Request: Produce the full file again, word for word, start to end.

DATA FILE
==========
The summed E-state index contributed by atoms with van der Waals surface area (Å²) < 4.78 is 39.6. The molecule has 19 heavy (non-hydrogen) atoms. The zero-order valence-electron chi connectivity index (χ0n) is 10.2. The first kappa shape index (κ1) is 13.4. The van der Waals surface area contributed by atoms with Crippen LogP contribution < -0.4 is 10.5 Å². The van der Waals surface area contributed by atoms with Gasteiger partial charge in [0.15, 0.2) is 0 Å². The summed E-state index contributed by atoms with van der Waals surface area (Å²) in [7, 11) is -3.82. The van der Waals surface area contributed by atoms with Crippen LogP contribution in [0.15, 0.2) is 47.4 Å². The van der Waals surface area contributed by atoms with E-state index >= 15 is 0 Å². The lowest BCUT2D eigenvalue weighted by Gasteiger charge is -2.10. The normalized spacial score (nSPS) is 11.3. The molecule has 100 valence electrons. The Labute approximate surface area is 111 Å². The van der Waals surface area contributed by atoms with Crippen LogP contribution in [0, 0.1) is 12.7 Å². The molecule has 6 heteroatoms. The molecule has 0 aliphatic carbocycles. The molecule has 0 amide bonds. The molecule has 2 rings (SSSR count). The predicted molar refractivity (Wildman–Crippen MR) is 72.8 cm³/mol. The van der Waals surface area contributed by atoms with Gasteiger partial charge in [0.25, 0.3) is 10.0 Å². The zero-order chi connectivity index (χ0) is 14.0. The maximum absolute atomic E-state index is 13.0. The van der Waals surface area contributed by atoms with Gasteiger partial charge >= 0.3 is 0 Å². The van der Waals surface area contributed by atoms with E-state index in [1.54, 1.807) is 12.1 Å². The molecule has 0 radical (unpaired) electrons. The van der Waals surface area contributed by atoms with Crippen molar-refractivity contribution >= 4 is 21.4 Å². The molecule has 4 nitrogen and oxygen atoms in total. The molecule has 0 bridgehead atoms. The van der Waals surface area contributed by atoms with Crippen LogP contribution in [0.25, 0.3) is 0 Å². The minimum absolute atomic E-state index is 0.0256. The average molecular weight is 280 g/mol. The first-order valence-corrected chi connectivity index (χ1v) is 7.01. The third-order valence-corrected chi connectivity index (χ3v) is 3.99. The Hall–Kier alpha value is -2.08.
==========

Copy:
The summed E-state index contributed by atoms with van der Waals surface area (Å²) < 4.78 is 39.6. The molecule has 19 heavy (non-hydrogen) atoms. The zero-order valence-electron chi connectivity index (χ0n) is 10.2. The first kappa shape index (κ1) is 13.4. The van der Waals surface area contributed by atoms with Crippen LogP contribution < -0.4 is 10.5 Å². The van der Waals surface area contributed by atoms with Gasteiger partial charge in [0.15, 0.2) is 0 Å². The summed E-state index contributed by atoms with van der Waals surface area (Å²) in [7, 11) is -3.82. The van der Waals surface area contributed by atoms with Crippen LogP contribution in [0.15, 0.2) is 47.4 Å². The van der Waals surface area contributed by atoms with E-state index >= 15 is 0 Å². The lowest BCUT2D eigenvalue weighted by Gasteiger charge is -2.10. The normalized spacial score (nSPS) is 11.3. The molecule has 100 valence electrons. The Labute approximate surface area is 111 Å². The van der Waals surface area contributed by atoms with Crippen LogP contribution in [0, 0.1) is 12.7 Å². The molecule has 6 heteroatoms. The molecule has 0 aliphatic carbocycles. The molecule has 0 amide bonds. The molecule has 2 rings (SSSR count). The predicted molar refractivity (Wildman–Crippen MR) is 72.8 cm³/mol. The van der Waals surface area contributed by atoms with Gasteiger partial charge in [0.25, 0.3) is 10.0 Å². The zero-order chi connectivity index (χ0) is 14.0. The maximum absolute atomic E-state index is 13.0. The van der Waals surface area contributed by atoms with Gasteiger partial charge >= 0.3 is 0 Å². The van der Waals surface area contributed by atoms with E-state index in [1.54, 1.807) is 12.1 Å². The molecule has 0 radical (unpaired) electrons. The van der Waals surface area contributed by atoms with Crippen molar-refractivity contribution >= 4 is 21.4 Å². The molecule has 4 nitrogen and oxygen atoms in total. The molecule has 0 bridgehead atoms. The van der Waals surface area contributed by atoms with Crippen LogP contribution in [0.25, 0.3) is 0 Å². The minimum absolute atomic E-state index is 0.0256. The average molecular weight is 280 g/mol. The first-order valence-corrected chi connectivity index (χ1v) is 7.01. The third-order valence-corrected chi connectivity index (χ3v) is 3.99. The Hall–Kier alpha value is -2.08.